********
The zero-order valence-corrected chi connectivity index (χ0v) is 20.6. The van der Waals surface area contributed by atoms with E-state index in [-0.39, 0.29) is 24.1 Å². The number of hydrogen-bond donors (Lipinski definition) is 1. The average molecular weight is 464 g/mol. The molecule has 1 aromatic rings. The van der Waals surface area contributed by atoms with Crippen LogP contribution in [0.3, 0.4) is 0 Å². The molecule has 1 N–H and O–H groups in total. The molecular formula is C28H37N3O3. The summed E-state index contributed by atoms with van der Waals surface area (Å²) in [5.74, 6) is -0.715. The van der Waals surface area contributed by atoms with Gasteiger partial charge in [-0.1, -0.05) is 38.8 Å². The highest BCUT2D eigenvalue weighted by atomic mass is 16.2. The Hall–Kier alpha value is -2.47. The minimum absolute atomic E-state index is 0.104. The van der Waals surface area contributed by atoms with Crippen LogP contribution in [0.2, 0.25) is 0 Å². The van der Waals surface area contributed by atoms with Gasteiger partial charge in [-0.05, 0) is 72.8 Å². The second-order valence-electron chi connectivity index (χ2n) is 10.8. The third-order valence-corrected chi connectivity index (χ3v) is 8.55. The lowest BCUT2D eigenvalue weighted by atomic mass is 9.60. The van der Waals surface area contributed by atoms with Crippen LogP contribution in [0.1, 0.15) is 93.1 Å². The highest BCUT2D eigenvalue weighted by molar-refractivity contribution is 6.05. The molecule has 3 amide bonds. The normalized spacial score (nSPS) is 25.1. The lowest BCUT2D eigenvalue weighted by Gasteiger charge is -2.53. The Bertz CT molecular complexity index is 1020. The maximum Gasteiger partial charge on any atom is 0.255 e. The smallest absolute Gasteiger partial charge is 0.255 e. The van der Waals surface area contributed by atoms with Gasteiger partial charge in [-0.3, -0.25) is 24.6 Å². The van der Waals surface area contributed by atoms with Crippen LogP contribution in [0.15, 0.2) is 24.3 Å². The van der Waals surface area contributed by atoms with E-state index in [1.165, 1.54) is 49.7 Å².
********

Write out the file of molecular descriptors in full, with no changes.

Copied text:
The zero-order valence-corrected chi connectivity index (χ0v) is 20.6. The van der Waals surface area contributed by atoms with E-state index in [-0.39, 0.29) is 24.1 Å². The number of hydrogen-bond donors (Lipinski definition) is 1. The average molecular weight is 464 g/mol. The molecule has 1 aromatic rings. The van der Waals surface area contributed by atoms with Crippen LogP contribution in [0.3, 0.4) is 0 Å². The molecule has 1 N–H and O–H groups in total. The molecular formula is C28H37N3O3. The summed E-state index contributed by atoms with van der Waals surface area (Å²) in [5.74, 6) is -0.715. The van der Waals surface area contributed by atoms with Gasteiger partial charge in [-0.1, -0.05) is 38.8 Å². The highest BCUT2D eigenvalue weighted by atomic mass is 16.2. The Hall–Kier alpha value is -2.47. The minimum absolute atomic E-state index is 0.104. The van der Waals surface area contributed by atoms with Crippen LogP contribution in [0.2, 0.25) is 0 Å². The van der Waals surface area contributed by atoms with Gasteiger partial charge in [-0.05, 0) is 72.8 Å². The second-order valence-electron chi connectivity index (χ2n) is 10.8. The third-order valence-corrected chi connectivity index (χ3v) is 8.55. The lowest BCUT2D eigenvalue weighted by atomic mass is 9.60. The van der Waals surface area contributed by atoms with Crippen LogP contribution in [0.1, 0.15) is 93.1 Å². The highest BCUT2D eigenvalue weighted by molar-refractivity contribution is 6.05. The molecule has 3 amide bonds. The normalized spacial score (nSPS) is 25.1. The lowest BCUT2D eigenvalue weighted by Gasteiger charge is -2.53. The Bertz CT molecular complexity index is 1020. The maximum Gasteiger partial charge on any atom is 0.255 e. The smallest absolute Gasteiger partial charge is 0.255 e. The van der Waals surface area contributed by atoms with Gasteiger partial charge in [-0.3, -0.25) is 24.6 Å². The van der Waals surface area contributed by atoms with Crippen LogP contribution in [0.15, 0.2) is 24.3 Å². The van der Waals surface area contributed by atoms with E-state index in [1.165, 1.54) is 49.7 Å².